Roe v. Wade, the Supreme Court's landmark decision establishing a woman's right to an abortion, was issued 41 years ago. Despite consistent public opinion to the contrary, conservatives and the religious right have patiently and relentlessly campaigned against it for decades. And recently, their efforts are finding some success. Two major rulings by the Supreme Court this last session limited health insurance coverage for contraception and gave protesters increased rights to demonstrate outside abortion clinics. Several states — especially in the South — in the name, legislators say, of women's health, have passed regulations that creatively use technicalities to force clinics to close.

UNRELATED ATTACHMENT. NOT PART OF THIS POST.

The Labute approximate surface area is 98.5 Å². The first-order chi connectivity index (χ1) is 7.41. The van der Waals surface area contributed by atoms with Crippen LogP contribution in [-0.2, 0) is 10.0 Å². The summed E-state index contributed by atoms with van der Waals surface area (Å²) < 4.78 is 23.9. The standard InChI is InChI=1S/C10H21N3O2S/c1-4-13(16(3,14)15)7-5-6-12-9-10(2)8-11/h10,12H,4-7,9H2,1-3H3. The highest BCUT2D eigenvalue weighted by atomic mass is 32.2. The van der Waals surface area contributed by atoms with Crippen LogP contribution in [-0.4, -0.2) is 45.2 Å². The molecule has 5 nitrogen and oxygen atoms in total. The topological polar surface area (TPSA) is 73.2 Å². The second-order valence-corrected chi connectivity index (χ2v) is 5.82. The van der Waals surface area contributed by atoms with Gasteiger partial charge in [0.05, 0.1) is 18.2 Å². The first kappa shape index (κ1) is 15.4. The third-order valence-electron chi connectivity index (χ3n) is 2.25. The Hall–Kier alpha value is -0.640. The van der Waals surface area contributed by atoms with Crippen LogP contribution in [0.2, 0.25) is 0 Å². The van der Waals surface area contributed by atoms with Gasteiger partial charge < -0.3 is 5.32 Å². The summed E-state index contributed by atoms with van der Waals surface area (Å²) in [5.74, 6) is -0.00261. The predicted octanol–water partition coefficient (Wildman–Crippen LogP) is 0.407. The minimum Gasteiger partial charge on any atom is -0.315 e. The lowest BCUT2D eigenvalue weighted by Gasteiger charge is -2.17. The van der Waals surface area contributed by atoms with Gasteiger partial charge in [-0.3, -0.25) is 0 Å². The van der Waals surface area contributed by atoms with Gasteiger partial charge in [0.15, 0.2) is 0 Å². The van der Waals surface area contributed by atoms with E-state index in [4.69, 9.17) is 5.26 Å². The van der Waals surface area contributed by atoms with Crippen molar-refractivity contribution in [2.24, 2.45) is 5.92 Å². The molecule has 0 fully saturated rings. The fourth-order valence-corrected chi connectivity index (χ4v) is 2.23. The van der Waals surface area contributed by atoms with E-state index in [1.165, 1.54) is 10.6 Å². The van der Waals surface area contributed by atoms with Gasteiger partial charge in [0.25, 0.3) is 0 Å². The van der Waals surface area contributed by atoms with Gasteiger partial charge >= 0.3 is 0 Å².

Bill Moyers talks about the politics of reproductive freedom with Cecile Richards, president of the Planned Parenthood Federation of America and the Planned Parenthood Action Fund. For nearly a century, Planned Parenthood has been the leading advocate for reproductive health care in the United States, with 69 affiliates nationwide, operating more than 700 health centers.
"It's better to be a corporation today than to be a woman in front of the Supreme Court," Richards tells Bill. "I think that the Hobby Lobby decision is just the beginning of giving corporations free license to obey those rules and laws that they agree with, and not ones that they don't."
Richards has been an organizer of low-wage janitors, hotel and health care workers, the founder of the Texas Freedom Network, which defends civil liberties and religious freedom in her native state, and a deputy chief of staff to the Democratic leader in the House, Nancy Pelosi.